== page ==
A new documentary, Hot Girls Wanted, follows young women as they are maneuvered into being "amateur" porn performers, then discarded by the business within a matter of months.
Its not an indictment of pornography per se, but an exposé of labor abuse on the fringes of legality—a place where consumers, moreso than the law, are in a position to help make a difference.
Buzzfeed's Ariane Lange looks at the film, by Rashida Jones, which hits Netflix today.
"They're all just looking for an adventure, and porn, because there's a recruiter right there offering them a plane ticket, is a very easy vehicle," [co-director Ronna] Gradus said.
And yet, Bauer noted, "every assumption about who a porn girl is" — dysfunctional family, depressing childhood, etc. — "it's actually not true."
Hot Girls Wanted focuses on 19-year-old Tressa, a high school cheerleader and good student who leaves her parents in small-town Texas to go to Florida and work in porn. Bauer and Gradus were intrigued by her because she'd gotten into porn in a seemingly spontaneous way they saw as typical. "I needed some way to escape somehow," Tressa says in the documentary. "And I found an ad on Craigslist."
Tressa, like the four other young women the movie shows, is not in a strong position to negotiate her working conditions.
Variety's Geoff Berkshire says it's "an eye-opener for parents," which I can't help feel misses the point. But in his coverage is an important part often missed: that technology and communications are the medium that helps young people make dreadful mistakes.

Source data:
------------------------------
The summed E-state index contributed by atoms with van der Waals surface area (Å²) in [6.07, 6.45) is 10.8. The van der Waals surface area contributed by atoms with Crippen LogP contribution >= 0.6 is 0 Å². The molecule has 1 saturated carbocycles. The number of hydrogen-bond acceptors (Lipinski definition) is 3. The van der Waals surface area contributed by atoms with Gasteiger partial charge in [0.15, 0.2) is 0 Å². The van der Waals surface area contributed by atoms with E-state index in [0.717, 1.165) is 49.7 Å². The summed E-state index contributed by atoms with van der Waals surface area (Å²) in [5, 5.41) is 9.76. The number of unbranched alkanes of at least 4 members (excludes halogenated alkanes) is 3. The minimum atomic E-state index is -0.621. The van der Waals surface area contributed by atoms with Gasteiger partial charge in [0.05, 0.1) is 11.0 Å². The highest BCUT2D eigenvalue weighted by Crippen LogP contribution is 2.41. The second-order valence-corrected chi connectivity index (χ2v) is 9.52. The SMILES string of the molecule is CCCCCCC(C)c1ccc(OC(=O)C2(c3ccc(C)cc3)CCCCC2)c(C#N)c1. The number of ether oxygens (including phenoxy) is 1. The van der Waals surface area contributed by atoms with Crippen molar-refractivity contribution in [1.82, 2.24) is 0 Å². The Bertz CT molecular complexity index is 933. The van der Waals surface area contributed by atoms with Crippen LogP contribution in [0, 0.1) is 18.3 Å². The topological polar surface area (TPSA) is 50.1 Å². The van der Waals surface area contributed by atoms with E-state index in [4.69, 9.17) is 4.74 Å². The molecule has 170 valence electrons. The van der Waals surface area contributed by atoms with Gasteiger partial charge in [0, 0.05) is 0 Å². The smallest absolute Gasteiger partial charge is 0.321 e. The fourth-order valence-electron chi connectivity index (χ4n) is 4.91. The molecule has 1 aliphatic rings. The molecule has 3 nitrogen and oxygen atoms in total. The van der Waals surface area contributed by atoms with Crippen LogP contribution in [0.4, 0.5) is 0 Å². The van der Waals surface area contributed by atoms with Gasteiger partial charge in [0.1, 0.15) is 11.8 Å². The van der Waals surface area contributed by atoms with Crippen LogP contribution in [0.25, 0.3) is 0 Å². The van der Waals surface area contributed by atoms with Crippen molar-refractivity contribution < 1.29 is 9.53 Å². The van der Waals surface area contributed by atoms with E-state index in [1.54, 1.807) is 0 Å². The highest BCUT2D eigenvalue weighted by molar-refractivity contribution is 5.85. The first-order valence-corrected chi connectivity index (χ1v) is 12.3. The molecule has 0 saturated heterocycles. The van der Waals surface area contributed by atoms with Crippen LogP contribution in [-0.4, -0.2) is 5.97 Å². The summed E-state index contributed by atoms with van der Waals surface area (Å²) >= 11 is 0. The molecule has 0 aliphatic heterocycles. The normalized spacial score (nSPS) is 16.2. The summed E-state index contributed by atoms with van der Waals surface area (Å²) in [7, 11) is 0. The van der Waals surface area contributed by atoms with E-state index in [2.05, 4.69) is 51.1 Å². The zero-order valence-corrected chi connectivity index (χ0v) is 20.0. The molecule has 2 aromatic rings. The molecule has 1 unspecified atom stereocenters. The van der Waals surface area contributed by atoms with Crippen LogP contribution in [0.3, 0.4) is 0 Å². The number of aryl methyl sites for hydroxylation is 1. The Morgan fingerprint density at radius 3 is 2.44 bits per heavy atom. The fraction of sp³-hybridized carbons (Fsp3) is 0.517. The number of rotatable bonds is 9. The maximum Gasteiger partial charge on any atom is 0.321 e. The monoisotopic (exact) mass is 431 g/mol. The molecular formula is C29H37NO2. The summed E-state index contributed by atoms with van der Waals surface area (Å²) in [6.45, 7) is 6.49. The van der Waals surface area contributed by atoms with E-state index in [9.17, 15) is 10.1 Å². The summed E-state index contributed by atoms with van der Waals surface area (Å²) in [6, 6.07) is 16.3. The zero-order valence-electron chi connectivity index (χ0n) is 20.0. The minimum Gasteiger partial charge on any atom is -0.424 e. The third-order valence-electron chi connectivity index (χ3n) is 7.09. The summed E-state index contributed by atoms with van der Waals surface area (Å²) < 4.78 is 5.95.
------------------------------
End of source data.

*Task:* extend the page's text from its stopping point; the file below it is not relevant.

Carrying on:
"Hot Girls Wanted" also conveys how much modern technology has changed the porn biz — not just in the ease of both access and production (basically any rube can shoot a sex act on a phone and label it art and therefore "free speech"), but also the self-promotional culture created by social media. At a time when self-esteem is determined by likes, friends and followers, the quickest way to boost a social profile is through sex appeal. As 19-year-old Michelle says of her transition from nude Twitpics to filming hardcore scenes: "I do it anyway, why not?"
The New York Times' Mike Hale says the documentary doesn't manage to reconcile two viewpoints within it, "respecting the right of their subjects to make the choices they do while abhorring those decisions."
The pathos is right on the surface, as the women stroke their tiny dogs and discuss money, independence and the absolute necessity of escaping their parents."Hot Girls Wanted" traces a narrative path from eager expectation to jaded cynicism — it's the old Hollywood starlet story — as we learn that most of the women experience a compressed career of a few months in the "amateur" pornography field before being pushed aside by new arrivals. The scarier, even more callous side of the business appears in due course as the women sign on for niche videos to keep the checks coming in.
The sleazeballs doing this are well-versed in the language of female sexual empowerment. It's a key ingredient of the scam. PRI:
"They work very hard when they shoot these scenes and then they go back and they're very supportive. They say, 'I feel empowered,'" says Gradus. "There's this kind of mantra, this kind of speak. There are certainly, certainly women that are making porn and it is empowering for them and it works for them — sex is a very nuanced topic and so is pornography. We're not here to be anti-pornography people. We just captured one particular part of the industry: Professional amature porn."
Though many of these young women "talked the talk," Gradus says that feelings of empowerment often erode as their time in the industry grows. And most of these young women don't last a year in the business.
Here's the trailer for the documentary: